A Spotlight on Professor Fred J. Allen

Marina McLerran

Editor, McLerran Journal

Assistant Band Director, Center ISD, TX

 

I had the pleasure of studying with Professor Allen during my time at SFASU. He is charismatic, well-spoken, and genuinely cares about the success of his students.

 

Professor Fred J. Allen is currently the Director of Bands at Stephen F. Austin State University in Nacogdoches, Texas where he also teaches graduate conducting and music education classes. He is an internationally recognized composer, conductor, educator, and woodwind specialist.  

Professor Allen holds a Bachelor’s degree in Music Education from Abilene Christian University and a Master’s of Music Education from Texas A&M at Commerce (1987). In his over thirty years of teaching, he has earned numerous honors including the College of Fine Arts Teaching Excellence Award, the SFASU Faculty Achievement in Teaching Award (2012), and the Meritorious Achievement Award from the Texas Bandmasters Association (2012). He is a member of the American Bandmasters Association, Phi Beta Mu International Bandmasters Fraternity, and the College Band Directors National Association. Professor Allen is regularly a clinician or guest conductor for the Midwest International Band and Orchestra Convention and the Texas Music Educators Association Convention. He has also served as an adjudicator, clinician, and conductor for All-Region and All-State Bands throughout the United States.

Before accepting his current position at SFASU, Professor Allen taught middle school band in Texas for eleven years. He initially applied for the Director of Bands position at SFASU because of the school’s reputation as a “place with a strong foundation in music education.” The SFASU Wind Ensemble, under the leadership of Professor Allen, has performed at annual conventions for the Texas Music Educators Association, the College Band Directors National Association, the National Association of Composers (USA, Texas Chapter), and the South Central Regional Music Conference in Louisiana.

With instrumentalists on either side of his family, music was “ever-present” in Professor Allen’s childhood; it was only natural that he would consider it as a career. Becoming a woodwind specialist was, however, half curiosity and half necessity. Although he originally studied the cornet in beginning band classes, the program was in need of an oboist. Professor Allen was excited to try an additional instrument and quickly became proficient on multiple members of the woodwind family. Throughout his career, Professor Allen has had the opportunity to play clarinet with the Fort Worth Civic Orchestra and the Irving Symphony Woodwind Quintet, bass clarinet for the Irving Symphony, and piccolo for the Abilene Philharmonic. He has performed on various woodwind instruments for more than forty musicals and operas, at Opryland (USA), for the Ice Capades, and with the Ringling Brothers & Barnum and Bailey’s Circus.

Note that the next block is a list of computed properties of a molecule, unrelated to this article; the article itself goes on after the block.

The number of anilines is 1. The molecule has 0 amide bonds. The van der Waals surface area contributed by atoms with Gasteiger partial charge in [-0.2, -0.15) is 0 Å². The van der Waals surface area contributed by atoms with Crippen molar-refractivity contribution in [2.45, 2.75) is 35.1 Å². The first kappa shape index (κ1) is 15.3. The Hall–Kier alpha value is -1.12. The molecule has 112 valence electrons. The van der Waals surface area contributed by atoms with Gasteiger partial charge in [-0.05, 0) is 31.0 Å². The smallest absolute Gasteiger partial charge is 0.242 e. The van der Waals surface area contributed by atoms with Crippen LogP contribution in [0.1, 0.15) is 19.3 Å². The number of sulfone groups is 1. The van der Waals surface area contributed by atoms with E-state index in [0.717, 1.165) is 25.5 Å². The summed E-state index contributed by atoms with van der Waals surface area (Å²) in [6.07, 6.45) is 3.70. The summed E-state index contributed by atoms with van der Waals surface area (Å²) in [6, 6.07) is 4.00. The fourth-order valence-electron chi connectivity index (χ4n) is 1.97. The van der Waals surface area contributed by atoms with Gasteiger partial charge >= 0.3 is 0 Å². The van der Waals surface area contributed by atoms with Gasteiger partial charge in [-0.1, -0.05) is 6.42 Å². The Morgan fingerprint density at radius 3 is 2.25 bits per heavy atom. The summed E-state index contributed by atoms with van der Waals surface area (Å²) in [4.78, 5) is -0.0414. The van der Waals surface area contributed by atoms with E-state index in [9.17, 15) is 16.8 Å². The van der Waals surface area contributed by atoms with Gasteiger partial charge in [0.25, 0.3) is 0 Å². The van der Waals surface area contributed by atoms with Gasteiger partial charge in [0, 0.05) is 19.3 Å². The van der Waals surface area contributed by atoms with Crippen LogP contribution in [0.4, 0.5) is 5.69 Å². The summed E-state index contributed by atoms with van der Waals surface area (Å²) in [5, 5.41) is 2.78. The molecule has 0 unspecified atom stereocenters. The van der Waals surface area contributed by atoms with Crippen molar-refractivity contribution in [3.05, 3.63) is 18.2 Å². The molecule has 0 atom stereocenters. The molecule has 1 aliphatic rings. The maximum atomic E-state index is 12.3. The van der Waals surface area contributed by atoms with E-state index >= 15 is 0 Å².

Professor Allen has also had several opportunities to conduct ensembles in Korea, Taiwan, and Australia. Working with musical ensembles abroad confirmed for Professor Allen that music is indeed an international language; an ensemble in Korea might not understand English idioms, but gestures, facial expressions, and (European) musical terms are universal. Professor Allen appreciates the “emotional quality” of music that remains constant across the continents and makes it possible to connect with other cultures. 

Professor Allen regularly composes works for band, orchestra, and woodwind ensembles. His music has been performed at countless international conventions and festivals. Notable pieces include When the Stars Began to Fall, They Led My Lord Away, and Exhilaration. To new or struggling composers, Professor Allen prescribes writing every single day. He stated that composers who sit around waiting for inspiration will find themselves ill-equipped for the task due to a lack of technical preparation; it is necessary to regularly practice the craft in order to fine tune one’s personal preferences and musical development.

To young music educators, Professor Allen advises selecting a mentor. He conceded that, although various university programs come close, it is not possible to exactly replicate classroom conditions in a college lecture. He believes that “the first few years of teaching are like an apprenticeship” that should be guided by someone who has both failed and succeeded in the field. In the event of a failed lesson plan or poor performance, Professor Allen advises adopting the mindset that one has found an additional way not to approach that particular aspect of the job.

About the future, Professor Allen stated that he hopes to continue improving as both an educator and a musician; “music gives you the perfect opportunity to experience growth in both of those areas.” He makes a regular effort to be constantly composing or fine tuning a work. Professor Allen absolutely loves doing region band clinics or workshopping public school programs around the country; “Sometimes I feel like I learn more from them than they learn from me.”

 

Follow Mr. Allen and the SFASU School of Music at http://www.music.sfasu.edu or at his personal website

 

Book and Recording Suggestions from Professor Allen:

“Sound in Motion: A Performer’s Guide to Greater Musical Expression” David McGill

Purchase Here:

https://www.amazon.com/Sound-Motion-Performers-Greater-Expression/dp/0253219264

 

*Professor Allen suggests listening to as many quality recordings from professional orchestras (ex: Chicago Symphony, Houston Symphony, etc.) as possible.